Another state has had second thoughts about Common Core and this particular state is images-1a key one.  Brittany Corona in a Heritage Foundation blogpost writes that the Massachusetts State Board of Education has voted to delay the implementation of Common Core for two years.

Why is Massachusetts so key?  Massachusetts has been a leader in education for the past 20 years due to state reforms that were implemented in the early 1990’s.  The reforms entailed a rewriting of the state education standards and a new state assessment system known as MCAS (Massachusetts Comprehensive Assessment System).

The reforms worked.  Corona tells us that ten years later, 90% of students passed the MCAS tests and SAT scores increased for 13 straight years.  Today students in Massachusetts lead the nation in math and reading proficiency and not by a little – 4th and 8th grade students exceed the national average by almost 10 percentage points.

So it was strange when Massachusetts decided to throw away their demonstrably successful standards and state tests in favor of the Common Core Standards and PARCC tests (Partnership for Assessment of Readiness for College and Careers) that are aligned with Common Core.  Perhaps the federal Race to the Top grant money that bind states to Common Core had something to do with it.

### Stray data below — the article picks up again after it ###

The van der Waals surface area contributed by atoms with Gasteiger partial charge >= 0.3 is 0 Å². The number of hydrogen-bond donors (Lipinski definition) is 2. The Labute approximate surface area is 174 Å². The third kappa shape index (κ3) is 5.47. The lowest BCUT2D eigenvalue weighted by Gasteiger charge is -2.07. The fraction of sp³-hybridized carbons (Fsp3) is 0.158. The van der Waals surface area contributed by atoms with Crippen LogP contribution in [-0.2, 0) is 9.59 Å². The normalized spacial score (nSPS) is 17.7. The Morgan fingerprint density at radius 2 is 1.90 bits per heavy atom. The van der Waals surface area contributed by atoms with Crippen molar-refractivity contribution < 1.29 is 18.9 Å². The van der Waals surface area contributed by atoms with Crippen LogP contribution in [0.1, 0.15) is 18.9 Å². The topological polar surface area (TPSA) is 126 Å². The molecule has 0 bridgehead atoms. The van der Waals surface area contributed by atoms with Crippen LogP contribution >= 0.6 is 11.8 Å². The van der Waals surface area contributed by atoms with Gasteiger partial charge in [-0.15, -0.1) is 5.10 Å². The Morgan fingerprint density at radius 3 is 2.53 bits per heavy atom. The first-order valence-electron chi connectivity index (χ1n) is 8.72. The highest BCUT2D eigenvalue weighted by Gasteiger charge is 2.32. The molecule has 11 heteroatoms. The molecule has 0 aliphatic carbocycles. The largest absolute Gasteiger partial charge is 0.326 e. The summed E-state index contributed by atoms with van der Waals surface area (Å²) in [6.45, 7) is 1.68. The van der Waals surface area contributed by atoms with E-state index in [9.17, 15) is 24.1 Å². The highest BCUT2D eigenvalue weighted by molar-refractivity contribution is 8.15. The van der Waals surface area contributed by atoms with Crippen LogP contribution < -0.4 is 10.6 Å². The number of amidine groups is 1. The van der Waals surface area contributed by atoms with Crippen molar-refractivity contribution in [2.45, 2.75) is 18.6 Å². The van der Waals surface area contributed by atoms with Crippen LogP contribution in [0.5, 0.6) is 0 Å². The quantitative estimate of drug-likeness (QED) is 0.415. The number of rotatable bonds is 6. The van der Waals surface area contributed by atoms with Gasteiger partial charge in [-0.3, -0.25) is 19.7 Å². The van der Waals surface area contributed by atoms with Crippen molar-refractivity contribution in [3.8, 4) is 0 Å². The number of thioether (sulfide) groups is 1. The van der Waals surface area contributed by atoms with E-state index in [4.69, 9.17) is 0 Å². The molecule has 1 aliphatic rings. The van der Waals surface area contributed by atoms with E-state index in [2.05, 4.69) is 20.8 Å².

In any case, like a bride groom with second thoughts, Massachusetts is beginning to get cold feet and does not want to become wedded to the Common Core Standards so soon.  Corona explains that Massachusetts will take some time and compare the PARCC tests to the MCAS exams before switching over.

And well it should.  Massachusetts throwing out its education standards would be akin to Michael Jordan adopting a federally approved jump shot back in the day.

The education success story in Massachusetts is what our federal system of government is all about.  Instead of Massachusetts throwing out its tried and true standards for some untested, one-size fits all formula, the National Governors Association (NGA) and the Council of Chief State School Officers (CCSSO) which are credited with writing Common Core, should look at what Massachusetts has done and customize it for their own states.

What other country in the world has the opportunity to learn from 50 separate sovereign incubators and then mix and match, pick and choose until the right formula is achieved?

Ms. Corona points out that Massachusetts is the 15th state that has pressed the pause button on Common Core implementation or has introduced legislation to halt the standards altogether.

In Ohio, the Common Core repeal bill, HB 237, sits in the House Education Committee awaiting a vote.  Committee members should take note of what the state which leads the nation in education is doing when it comes to Common Core.

There is a game children used to play on the playground called “Follow the Leader”.   Massachusetts needs to stick to its game plan so that it can remain the leader.  The rest of us need to get in line or develop what works best for our own states –  not make a mad dash to some common middle.

Read Brittany Corona’s blogpost, “More Cracks in the Core:  Massachusetts Halts Common Core Implementation” here.